Masters Theses

Date of Award

8-2004

Degree Type

Dissertation

Degree Name

Doctor of Philosophy

Major

Psychology

Major Professor

Leonard Handler

Committee Members

Robert Wahler, Kathleen Lawler, Lawrence James

Abstract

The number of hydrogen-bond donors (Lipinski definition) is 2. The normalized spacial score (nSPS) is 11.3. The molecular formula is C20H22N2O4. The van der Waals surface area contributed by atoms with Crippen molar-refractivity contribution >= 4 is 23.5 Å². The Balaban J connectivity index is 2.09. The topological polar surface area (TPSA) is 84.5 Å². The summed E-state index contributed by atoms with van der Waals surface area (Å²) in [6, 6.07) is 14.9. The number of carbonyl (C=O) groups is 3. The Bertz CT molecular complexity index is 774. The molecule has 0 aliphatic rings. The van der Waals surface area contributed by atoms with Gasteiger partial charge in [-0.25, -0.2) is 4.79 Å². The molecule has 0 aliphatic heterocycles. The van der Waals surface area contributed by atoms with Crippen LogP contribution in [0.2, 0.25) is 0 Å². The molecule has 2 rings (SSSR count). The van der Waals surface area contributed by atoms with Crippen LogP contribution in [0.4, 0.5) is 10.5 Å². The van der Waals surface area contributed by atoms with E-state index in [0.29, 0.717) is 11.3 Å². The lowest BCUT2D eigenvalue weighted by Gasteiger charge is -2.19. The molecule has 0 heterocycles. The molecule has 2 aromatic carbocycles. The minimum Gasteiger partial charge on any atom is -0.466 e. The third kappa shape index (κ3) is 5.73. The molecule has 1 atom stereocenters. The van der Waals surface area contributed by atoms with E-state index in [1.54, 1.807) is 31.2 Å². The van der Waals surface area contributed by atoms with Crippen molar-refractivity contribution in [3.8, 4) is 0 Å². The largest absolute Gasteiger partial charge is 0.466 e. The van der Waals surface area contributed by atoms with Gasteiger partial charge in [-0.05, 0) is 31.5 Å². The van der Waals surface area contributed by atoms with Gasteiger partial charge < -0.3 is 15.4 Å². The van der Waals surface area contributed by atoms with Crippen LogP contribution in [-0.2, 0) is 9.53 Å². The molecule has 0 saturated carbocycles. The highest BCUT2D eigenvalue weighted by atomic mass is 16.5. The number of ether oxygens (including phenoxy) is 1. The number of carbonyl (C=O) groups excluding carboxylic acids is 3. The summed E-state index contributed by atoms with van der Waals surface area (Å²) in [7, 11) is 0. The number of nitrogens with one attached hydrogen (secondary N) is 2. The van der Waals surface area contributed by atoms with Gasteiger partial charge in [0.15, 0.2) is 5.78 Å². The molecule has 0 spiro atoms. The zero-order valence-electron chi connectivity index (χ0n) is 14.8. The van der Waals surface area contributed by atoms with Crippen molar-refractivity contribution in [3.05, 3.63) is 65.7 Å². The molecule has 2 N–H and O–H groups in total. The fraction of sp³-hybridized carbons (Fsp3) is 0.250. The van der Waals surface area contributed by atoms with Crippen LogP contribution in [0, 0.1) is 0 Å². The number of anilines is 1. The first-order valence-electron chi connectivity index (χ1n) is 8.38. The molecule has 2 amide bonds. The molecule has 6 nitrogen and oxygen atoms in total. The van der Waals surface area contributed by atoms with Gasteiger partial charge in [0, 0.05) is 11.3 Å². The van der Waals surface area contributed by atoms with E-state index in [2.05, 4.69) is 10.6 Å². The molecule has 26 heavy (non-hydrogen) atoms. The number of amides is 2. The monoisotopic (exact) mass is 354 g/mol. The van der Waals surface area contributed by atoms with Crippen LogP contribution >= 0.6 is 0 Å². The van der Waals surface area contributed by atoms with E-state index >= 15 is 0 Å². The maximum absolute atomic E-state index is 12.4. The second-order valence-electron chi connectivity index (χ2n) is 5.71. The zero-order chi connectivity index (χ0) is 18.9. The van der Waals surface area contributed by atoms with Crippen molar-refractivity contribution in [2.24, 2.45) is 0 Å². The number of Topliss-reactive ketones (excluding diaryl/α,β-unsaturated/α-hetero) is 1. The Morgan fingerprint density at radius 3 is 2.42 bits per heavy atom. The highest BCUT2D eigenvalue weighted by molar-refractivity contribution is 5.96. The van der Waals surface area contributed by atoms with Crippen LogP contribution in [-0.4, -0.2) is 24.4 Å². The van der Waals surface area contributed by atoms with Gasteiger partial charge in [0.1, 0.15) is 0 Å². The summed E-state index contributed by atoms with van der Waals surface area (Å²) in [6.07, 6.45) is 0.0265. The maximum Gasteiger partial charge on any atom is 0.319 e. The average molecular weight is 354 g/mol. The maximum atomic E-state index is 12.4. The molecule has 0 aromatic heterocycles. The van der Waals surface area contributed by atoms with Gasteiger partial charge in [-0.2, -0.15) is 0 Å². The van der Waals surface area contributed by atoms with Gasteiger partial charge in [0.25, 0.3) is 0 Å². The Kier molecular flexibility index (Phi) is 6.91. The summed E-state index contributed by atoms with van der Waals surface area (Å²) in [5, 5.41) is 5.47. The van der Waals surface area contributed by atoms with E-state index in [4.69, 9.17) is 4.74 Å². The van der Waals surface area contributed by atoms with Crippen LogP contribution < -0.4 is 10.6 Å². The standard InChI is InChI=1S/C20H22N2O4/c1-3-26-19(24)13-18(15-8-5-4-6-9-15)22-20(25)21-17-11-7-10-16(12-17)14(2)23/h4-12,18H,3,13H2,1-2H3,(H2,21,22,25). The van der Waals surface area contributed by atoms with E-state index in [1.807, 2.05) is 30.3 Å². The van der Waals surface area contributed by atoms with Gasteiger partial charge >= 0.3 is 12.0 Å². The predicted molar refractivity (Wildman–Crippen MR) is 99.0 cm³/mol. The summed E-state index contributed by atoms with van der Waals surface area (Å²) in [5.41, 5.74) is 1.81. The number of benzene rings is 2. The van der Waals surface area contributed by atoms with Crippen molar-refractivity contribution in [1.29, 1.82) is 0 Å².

The present study examined the relationship between intellectual, other neuropsychological variables and academic achievement in a sample of closed-head injured adolescents and young adults (N = 61). Specifically, severity of injury, crystallized ability and fluid ability were examined as to their prediction of academic achievement. Severity of injury was measured as length of post-traumatic amnesia. Crystallized ability was measured as the average of WAIS-R Information, Vocabulary and Comprehension subtests (age corrected standard scores). Fluid ability was measured as the average of WAIS-R Picture Completion, Block Design, and Object Assembly subtests (age corrected standard scores). Three mediation models are described examining the importance of crystallized and fluid variables in mediating between severity of injury and academic achievement. Crystallized ability was found to be a significant mediator as determined by a significant change in beta between the unmediated effect of PTA on achievement ([beta] = -.287; SE = .005, p < .05) and the mediated effect ([beta] = -.031; SE = .004, p > .1. Fluid ability was also found to be a significant mediator as determined by a significant change in beta between the unmediated effect of PTA on achievement ([beta] = -.287; SE = .005, p < .05) and the mediated effect ([beta] = -.034; SE = .004, p > .1. The difference score between crystallized and fluid variables failed the criteria to be considered as a significant mediator between severity of injury and academic achievement. Implications for these findings are discussed.

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